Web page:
WASHINGTON – The Army psychiatrist accused of killing 13 people and wounding dozens more in a November 2009 massacre at Fort Hood, Texas, has continued pulling down a paycheck since the attack.
Maj. Nidal Hasan is scheduled to go to court-martial on July 1 on 13 counts of premeditated murder and 32 counts of attempted murder.
Hasan, who was promoted to major in May, 2009, would now be receiving $5,461.80 in monthly base pay, according to the current year military pay table. According to a report by the Dallas NBC television affiliate, the Defense Department said in a letter obtained through a Freedom of Information Act request that Hasan has been paid more than $278,000 by the Army since the shooting. Army officials at the Pentagon and at Fort Hood could not confirm the amount when contacted Tuesday.
The Uniform Code of Military Justice requires that servicemembers accused of crimes continue to receive their pay until convicted, Army officials said.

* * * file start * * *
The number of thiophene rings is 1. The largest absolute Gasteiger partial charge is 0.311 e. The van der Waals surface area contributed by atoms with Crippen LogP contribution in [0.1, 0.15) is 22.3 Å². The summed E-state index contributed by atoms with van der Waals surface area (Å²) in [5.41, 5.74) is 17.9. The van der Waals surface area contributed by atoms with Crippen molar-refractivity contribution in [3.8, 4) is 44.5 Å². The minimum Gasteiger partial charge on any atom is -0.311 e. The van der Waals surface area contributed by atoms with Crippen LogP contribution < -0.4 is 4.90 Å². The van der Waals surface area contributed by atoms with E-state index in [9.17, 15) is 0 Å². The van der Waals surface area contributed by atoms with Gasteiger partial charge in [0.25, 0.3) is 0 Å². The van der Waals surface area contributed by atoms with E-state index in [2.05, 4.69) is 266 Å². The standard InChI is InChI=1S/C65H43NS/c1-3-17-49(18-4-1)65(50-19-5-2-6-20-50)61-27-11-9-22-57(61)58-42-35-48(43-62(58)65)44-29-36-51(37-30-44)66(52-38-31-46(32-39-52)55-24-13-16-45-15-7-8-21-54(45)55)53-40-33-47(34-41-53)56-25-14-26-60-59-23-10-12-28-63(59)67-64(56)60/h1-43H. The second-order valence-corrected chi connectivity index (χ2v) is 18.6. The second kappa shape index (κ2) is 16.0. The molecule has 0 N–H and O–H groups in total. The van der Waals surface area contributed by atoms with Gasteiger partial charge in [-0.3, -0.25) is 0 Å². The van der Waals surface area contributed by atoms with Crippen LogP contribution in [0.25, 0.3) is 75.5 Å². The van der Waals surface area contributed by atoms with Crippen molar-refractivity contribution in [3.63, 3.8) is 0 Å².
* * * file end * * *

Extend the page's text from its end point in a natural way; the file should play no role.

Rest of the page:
“He’s an active duty major in the United States Army and he’s being paid as such,” said Chris Haug, a Fort Hood spokesman. “He’s innocent until proven guilty.”
Even if convicted, the military court will not require him to forfeit pay received after the attack, Army officials at the Pentagon said.
Victims have testified that Hasan shouted a battle cry in Arabic before opening fire, and they have pressed the federal government to recognize the attack as an act of terrorism by an enemy of the United States.
The Army in March declined to award Purple Hearts to those injured in the attack, saying it would impede Hasan’s right to a fair trial – a decision that sparked outrage among survivors of the massacre.
Army officials pointed out that other troops accused of high-profile crimes continue to receive pay as well. They include Staff Sgt. Robert Bales, accused of carrying out a massacre of Afghan civilians in March, 2011, and Brig. Gen. Jeffrey Sinclair, charged with forcible sodomy and other violations.